I don't recall the part where they worked out sweeping some hair into the face the way Char sweeps hers. She used to be a hair dresser. She'd certainly sweat that detail. Every one of her models looked like they were sporting a "Char" haircut! 

Of her ten looks, two were made with the Italian "Pucci-like" fabric. Two were black and white. One was a knitwear zipper dress. Two white dresses, made from different fabric, two t-shirt looks and one blue dress. She had too many fabrics and ideas. Not many of them were executed well.

When she ran out of re-vamp time, she brought back this piece, against Tim's advice. Worse, she led with it! Not that it would have saved the show or anything, but I would have picked the pink jumpsuit over this. At least it wan't the wrinkled mess this was, underneath all those noodles.

Anyway, why, why, why, why, why, why, why didn't Char reproduce her most successful design? Every other designer reproduced parts or all of designs used in competition. And she pulled this one out in an hour.

And this was #2???  It should have been closer to the end. Char had no sense of flow with this collection.

 On her return trip to Mood, she bought more of this black and white hashed weave fabric and sewed an Emily Payne Memorial Hoodie on it. I bet Emily spit out her gum when she saw this walk!

OK, now we're talking. This is Charkeeta's wheelhouse. This was one of the garments she sewed together in a day. Don't get too close, or you'll notice the pattern's not exactly matched up. Had the rest of the show looked more like this, she could have been a contender. I would have preferred a second look in this material instead of the dreadful hoodie.

I know what happened here. She fell in love with the horizontal striped fabric. From a distance, it looks like spun candy. But those ruffles are too fussy and some of the seams are bunchy. Throughout the competition, she had a love affair with sculptural details. However, they just don't seem to love her back. Anyway, who does she think she is? Kini?

That sound you heard from the gallery was fade du grau and Sandhya Garg shouting "Leave the word clothes to us!" What the heck? The judges hated this skirt paired up with the top made out of the sheer, white, horizontal striped fabric. So she paired it up with a tee-shirt? That makes it better?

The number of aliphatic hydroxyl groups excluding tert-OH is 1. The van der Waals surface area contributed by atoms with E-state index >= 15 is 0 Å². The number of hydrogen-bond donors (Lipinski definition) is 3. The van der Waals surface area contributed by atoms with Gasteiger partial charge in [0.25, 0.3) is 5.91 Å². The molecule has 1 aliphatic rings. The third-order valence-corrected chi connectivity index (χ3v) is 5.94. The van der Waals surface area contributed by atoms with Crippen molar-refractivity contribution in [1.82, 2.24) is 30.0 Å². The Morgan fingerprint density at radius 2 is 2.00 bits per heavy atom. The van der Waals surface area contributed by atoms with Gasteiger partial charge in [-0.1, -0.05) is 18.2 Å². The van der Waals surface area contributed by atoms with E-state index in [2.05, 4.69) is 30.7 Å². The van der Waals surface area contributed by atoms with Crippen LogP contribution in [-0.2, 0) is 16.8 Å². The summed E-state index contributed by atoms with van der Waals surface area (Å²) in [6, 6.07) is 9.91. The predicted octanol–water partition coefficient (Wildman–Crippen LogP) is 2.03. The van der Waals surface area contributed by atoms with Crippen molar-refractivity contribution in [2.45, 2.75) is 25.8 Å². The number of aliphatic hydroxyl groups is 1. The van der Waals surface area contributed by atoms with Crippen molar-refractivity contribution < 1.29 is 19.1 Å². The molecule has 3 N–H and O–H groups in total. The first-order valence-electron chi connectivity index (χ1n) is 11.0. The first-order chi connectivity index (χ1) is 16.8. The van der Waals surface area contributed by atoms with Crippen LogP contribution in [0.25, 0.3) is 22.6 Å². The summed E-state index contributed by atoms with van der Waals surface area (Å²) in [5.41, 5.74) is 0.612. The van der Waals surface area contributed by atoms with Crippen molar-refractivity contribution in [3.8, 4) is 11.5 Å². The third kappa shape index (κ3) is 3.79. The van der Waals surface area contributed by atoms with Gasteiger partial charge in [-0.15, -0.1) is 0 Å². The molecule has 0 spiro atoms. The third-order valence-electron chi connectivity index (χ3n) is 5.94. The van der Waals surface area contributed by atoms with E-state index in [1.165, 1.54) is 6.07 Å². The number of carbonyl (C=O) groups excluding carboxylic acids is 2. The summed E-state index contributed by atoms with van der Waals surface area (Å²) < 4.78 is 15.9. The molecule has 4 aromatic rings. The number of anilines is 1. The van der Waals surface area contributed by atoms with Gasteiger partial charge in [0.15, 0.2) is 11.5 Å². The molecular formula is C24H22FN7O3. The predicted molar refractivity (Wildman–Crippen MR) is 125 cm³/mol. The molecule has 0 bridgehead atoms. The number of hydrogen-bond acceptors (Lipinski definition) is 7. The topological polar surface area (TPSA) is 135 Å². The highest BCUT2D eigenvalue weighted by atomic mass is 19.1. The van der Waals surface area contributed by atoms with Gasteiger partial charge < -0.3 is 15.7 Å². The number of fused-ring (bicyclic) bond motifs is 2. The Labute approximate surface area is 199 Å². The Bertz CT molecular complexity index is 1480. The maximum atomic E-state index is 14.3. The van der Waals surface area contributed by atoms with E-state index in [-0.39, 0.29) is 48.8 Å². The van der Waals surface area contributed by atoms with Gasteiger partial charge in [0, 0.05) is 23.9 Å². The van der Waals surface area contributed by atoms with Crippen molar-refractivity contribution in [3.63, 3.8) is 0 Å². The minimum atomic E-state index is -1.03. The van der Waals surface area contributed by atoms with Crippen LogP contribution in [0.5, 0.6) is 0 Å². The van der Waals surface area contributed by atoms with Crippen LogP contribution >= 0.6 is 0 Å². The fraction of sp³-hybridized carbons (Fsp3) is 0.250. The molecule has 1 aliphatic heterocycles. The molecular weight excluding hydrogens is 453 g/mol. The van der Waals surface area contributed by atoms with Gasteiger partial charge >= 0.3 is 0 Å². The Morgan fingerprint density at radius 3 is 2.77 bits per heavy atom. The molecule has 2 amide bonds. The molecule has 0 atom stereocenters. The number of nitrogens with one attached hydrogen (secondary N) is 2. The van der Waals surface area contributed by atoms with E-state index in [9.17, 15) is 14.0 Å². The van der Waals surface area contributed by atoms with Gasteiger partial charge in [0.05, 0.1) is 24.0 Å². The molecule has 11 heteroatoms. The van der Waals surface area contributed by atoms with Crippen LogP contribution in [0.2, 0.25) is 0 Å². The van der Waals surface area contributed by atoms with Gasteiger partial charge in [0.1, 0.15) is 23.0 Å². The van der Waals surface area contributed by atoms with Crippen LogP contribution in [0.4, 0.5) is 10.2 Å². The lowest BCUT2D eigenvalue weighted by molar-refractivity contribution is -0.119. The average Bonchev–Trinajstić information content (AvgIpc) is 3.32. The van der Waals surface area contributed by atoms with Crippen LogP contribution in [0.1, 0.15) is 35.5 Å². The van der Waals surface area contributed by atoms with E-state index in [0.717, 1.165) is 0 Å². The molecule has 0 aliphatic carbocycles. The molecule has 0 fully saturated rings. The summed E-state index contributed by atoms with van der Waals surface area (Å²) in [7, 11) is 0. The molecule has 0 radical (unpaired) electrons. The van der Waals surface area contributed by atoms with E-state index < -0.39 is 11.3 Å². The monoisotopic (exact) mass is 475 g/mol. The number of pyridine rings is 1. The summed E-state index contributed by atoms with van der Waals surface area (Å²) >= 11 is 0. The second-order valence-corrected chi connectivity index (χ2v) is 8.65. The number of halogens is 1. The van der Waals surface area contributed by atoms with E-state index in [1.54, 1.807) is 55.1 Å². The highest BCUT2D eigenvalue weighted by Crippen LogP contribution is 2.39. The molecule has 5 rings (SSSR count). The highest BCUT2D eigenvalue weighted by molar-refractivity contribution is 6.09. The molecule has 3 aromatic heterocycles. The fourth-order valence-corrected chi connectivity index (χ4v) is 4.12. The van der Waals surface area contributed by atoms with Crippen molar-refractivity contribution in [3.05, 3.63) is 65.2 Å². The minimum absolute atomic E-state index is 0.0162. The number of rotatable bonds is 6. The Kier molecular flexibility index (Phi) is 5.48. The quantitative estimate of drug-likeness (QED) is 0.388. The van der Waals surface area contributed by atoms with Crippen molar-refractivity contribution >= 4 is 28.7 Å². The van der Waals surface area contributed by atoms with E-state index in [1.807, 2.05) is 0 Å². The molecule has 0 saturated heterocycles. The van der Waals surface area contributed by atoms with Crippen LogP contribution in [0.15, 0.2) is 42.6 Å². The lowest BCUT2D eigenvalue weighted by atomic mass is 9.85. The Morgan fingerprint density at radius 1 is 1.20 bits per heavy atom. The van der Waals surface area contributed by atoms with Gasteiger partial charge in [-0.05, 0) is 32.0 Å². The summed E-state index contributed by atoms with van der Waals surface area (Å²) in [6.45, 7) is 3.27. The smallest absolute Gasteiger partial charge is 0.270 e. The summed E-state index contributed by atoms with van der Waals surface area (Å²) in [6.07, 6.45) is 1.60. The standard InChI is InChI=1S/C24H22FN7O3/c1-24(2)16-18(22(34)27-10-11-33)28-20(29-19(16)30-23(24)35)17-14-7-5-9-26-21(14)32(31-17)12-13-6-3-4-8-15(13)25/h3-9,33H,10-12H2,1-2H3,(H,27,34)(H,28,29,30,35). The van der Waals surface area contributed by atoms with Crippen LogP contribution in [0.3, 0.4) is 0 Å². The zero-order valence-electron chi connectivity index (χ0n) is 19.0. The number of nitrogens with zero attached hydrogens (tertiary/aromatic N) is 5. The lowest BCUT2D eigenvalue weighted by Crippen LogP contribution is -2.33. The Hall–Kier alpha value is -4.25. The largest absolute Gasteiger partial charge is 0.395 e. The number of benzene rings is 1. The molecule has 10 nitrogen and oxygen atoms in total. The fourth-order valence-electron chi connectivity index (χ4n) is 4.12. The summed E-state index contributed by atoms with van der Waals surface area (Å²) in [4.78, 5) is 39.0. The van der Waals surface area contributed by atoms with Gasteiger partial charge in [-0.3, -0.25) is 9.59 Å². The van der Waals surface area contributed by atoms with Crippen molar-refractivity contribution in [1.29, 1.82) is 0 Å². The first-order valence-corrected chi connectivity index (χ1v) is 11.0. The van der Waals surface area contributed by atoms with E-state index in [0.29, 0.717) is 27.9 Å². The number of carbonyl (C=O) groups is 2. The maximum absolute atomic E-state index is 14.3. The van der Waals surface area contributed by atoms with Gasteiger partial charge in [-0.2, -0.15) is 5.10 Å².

And then, follow it up with your exquisite Italian fabric garment?  This collection was all over the place. This should have been paired with the jumpsuit in the same fabric, closer to the end. I only note that this fabric really elevated her designs to another dimension. She should explore working with more premium materials in the future.

What a complete throw-away piece. The skirt looks like something you could buy at the mall and the top looks more like something that got caught in in the revolving doors.

This should have been her lead-off piece and I would have tossed all the other black skirt/ white top pieces and worked with this idea more. Imagine a short/jacket combo or even a jumpsuit in this fabric. You can see that a lot of work and thought went into this piece--maybe too much for her to produce an entire collection around it. But I think one or two more pieces like this would have been time better spent than wrestling with turquoise noodles or sewing a nothing, pink jumpsuit.

I like the idea of this way more than the execution. She used white, upholstery material for the coat and as a result, it was stiff and awkward on the model. This is where Char's lack of training comes in. Her poor fabric choices really tripped her up. Done in a better fabric, this piece would have been the perfect end-note to the collection: a formal, but not fussy garment. This is the modern wedding dress she had wanted to produce with Sandhya, but got shot down.

Come to think of it, Tim is right. The world needs to hear THIS VOICE. She needs to explore this piece more. Make it in better materials. Resolve the issue with the back, maybe with pleating or a better cut. We don't need another fly girl broadcasting how fly she is. Fly girls get married and go to special events wanting to look fantastic and modern. This is it. It's the best DESIGN IDEA in the whole collection. Boom. Figure this out and you have modern suits and separates for every important occasion. Toss in the blue, one-hour dress and you have easy, modern elegance. Peplum and ruffle free!